Science and Compassion Needed to Save Oceans
Carl Safina believes humanity’s relationship with the marine world is out of whack.
This fall Colby announced a new Mellon Distinguished Fellowship in Environmental Studies that will bring conservation scientists, authors, and activists to campus each year as scholars in residence. This year Safina is the first. At a talk this fall he described himself as “a guy who really loves to go fishing,” though in fact he’s an author, host of the PBS show Saving the Oceans, and one of the world’s best-known crusading marine scientists.
After facing his first “strategic dilemma”—not wanting to grow up—Safina chose to study ecology in graduate school. You could still see the child within as he signed copies of his bestseller, The View from Lazy Point, with drawings of tiny birds and fish.
“Over the course of my lifetime, the oceans have done one gigantic flip,” said Safina. Witnessing a world where around two thirds of fish species are overexploited, Safina strove to protect the oceans. Safina told somber tales of how thousands of marine organisms were killed in a shrimp catch and how an albatross traveled 8,000 miles only to bring back a meal of a plastic screw cap to its young. “This is not the relationship with the world that we are supposed to have,” he said. “You just look at this and say it’s so wrong.”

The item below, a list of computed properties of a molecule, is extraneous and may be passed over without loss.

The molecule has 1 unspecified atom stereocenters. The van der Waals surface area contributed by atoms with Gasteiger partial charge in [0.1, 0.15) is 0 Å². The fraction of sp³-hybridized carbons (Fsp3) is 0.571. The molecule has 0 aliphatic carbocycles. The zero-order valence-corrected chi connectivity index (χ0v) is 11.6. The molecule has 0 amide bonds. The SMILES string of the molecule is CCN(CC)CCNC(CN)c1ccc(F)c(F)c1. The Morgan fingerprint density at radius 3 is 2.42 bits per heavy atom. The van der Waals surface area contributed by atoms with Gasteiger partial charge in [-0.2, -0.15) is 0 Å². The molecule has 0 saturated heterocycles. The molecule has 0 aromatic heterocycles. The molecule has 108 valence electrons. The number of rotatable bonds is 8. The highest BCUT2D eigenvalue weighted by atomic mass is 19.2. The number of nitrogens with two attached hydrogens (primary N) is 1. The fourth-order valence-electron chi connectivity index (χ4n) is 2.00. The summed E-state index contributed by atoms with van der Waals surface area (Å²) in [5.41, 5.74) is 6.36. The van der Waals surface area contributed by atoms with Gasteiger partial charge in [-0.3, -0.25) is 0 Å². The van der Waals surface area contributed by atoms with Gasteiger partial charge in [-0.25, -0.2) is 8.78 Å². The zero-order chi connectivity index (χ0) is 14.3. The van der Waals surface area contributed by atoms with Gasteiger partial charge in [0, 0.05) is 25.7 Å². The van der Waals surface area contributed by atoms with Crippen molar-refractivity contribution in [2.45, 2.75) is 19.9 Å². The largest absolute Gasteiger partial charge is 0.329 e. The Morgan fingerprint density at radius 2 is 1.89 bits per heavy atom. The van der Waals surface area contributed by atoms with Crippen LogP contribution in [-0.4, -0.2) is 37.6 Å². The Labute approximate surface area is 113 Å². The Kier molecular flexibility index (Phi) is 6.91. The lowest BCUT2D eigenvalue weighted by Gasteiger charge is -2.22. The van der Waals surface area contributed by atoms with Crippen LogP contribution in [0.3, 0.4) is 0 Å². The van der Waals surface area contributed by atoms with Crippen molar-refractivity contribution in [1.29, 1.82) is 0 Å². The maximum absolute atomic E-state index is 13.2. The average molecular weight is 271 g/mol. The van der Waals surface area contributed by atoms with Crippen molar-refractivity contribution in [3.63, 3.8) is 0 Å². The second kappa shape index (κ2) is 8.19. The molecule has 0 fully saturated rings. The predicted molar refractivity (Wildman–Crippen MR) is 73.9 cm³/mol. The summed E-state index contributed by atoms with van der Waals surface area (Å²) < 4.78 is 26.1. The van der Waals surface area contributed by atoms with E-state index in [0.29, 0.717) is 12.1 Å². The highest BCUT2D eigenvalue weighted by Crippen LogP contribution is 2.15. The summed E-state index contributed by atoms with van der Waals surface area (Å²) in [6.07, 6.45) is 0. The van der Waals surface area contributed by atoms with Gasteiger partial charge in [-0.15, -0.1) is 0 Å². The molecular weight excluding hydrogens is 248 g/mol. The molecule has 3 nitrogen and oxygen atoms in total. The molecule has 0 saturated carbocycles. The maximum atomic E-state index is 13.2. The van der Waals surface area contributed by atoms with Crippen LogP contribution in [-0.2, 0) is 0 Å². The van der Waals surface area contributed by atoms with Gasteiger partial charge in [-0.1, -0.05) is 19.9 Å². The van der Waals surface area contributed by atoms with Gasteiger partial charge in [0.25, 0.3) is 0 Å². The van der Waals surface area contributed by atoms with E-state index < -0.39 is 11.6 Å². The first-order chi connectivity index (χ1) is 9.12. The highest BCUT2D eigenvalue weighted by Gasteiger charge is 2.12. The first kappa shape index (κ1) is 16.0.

There are a lot of moral and political hurdles to overcome; scientists are trained to be observers, but Safina suggested scientists should not stand idly by. If a racing car was about to crash into a child, one would not rush to the editor with the news and express no opinions.
“Although I am a scientist and secular person, I believe that our relationship with the living world must be mainly religious,” he said. “I mean religious in the sense of being reverent, revolutionary, spiritual, and inspired.”
Safina believes compassion, common to many religions, teaches humans to address the sources of suffering. “We can’t take infinitely more from, or indefinitely add people to, a finite planet,” said Safina. “If we can get these simple things under control, I think we could be okay.”